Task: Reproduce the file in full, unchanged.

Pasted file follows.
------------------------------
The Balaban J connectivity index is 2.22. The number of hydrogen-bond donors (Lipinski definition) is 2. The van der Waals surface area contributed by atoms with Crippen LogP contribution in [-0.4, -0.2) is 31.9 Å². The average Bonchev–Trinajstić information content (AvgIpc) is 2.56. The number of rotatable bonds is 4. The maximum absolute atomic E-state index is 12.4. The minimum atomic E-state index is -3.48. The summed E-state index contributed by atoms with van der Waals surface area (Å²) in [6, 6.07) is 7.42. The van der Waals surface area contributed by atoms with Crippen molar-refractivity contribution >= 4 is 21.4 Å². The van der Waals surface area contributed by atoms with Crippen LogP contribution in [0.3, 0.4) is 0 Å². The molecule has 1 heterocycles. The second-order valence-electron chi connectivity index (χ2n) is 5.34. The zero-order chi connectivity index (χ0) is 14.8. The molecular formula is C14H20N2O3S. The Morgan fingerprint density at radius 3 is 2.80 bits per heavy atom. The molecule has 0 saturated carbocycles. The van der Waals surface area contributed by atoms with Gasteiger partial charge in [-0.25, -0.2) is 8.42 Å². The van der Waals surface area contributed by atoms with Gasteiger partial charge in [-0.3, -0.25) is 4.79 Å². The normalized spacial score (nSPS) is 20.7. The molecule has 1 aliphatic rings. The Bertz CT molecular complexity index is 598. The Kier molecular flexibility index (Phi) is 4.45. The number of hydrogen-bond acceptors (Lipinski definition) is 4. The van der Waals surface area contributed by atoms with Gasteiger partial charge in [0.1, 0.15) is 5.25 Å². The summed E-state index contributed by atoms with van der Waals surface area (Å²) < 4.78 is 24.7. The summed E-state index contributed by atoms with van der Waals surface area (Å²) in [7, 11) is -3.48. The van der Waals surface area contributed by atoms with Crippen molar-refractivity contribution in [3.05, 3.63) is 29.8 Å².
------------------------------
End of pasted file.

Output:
The Balaban J connectivity index is 2.22. The number of hydrogen-bond donors (Lipinski definition) is 2. The van der Waals surface area contributed by atoms with Crippen LogP contribution in [-0.4, -0.2) is 31.9 Å². The average Bonchev–Trinajstić information content (AvgIpc) is 2.56. The number of rotatable bonds is 4. The maximum absolute atomic E-state index is 12.4. The minimum atomic E-state index is -3.48. The summed E-state index contributed by atoms with van der Waals surface area (Å²) in [6, 6.07) is 7.42. The van der Waals surface area contributed by atoms with Crippen molar-refractivity contribution >= 4 is 21.4 Å². The van der Waals surface area contributed by atoms with Crippen LogP contribution in [0.3, 0.4) is 0 Å². The molecule has 1 heterocycles. The second-order valence-electron chi connectivity index (χ2n) is 5.34. The zero-order chi connectivity index (χ0) is 14.8. The molecular formula is C14H20N2O3S. The Morgan fingerprint density at radius 3 is 2.80 bits per heavy atom. The molecule has 0 saturated carbocycles. The van der Waals surface area contributed by atoms with Gasteiger partial charge in [-0.25, -0.2) is 8.42 Å². The van der Waals surface area contributed by atoms with Gasteiger partial charge in [-0.3, -0.25) is 4.79 Å². The normalized spacial score (nSPS) is 20.7. The molecule has 1 aliphatic rings. The Bertz CT molecular complexity index is 598. The Kier molecular flexibility index (Phi) is 4.45. The number of hydrogen-bond acceptors (Lipinski definition) is 4. The van der Waals surface area contributed by atoms with Gasteiger partial charge in [0.1, 0.15) is 5.25 Å². The summed E-state index contributed by atoms with van der Waals surface area (Å²) < 4.78 is 24.7. The summed E-state index contributed by atoms with van der Waals surface area (Å²) in [7, 11) is -3.48. The van der Waals surface area contributed by atoms with Crippen molar-refractivity contribution in [3.05, 3.63) is 29.8 Å².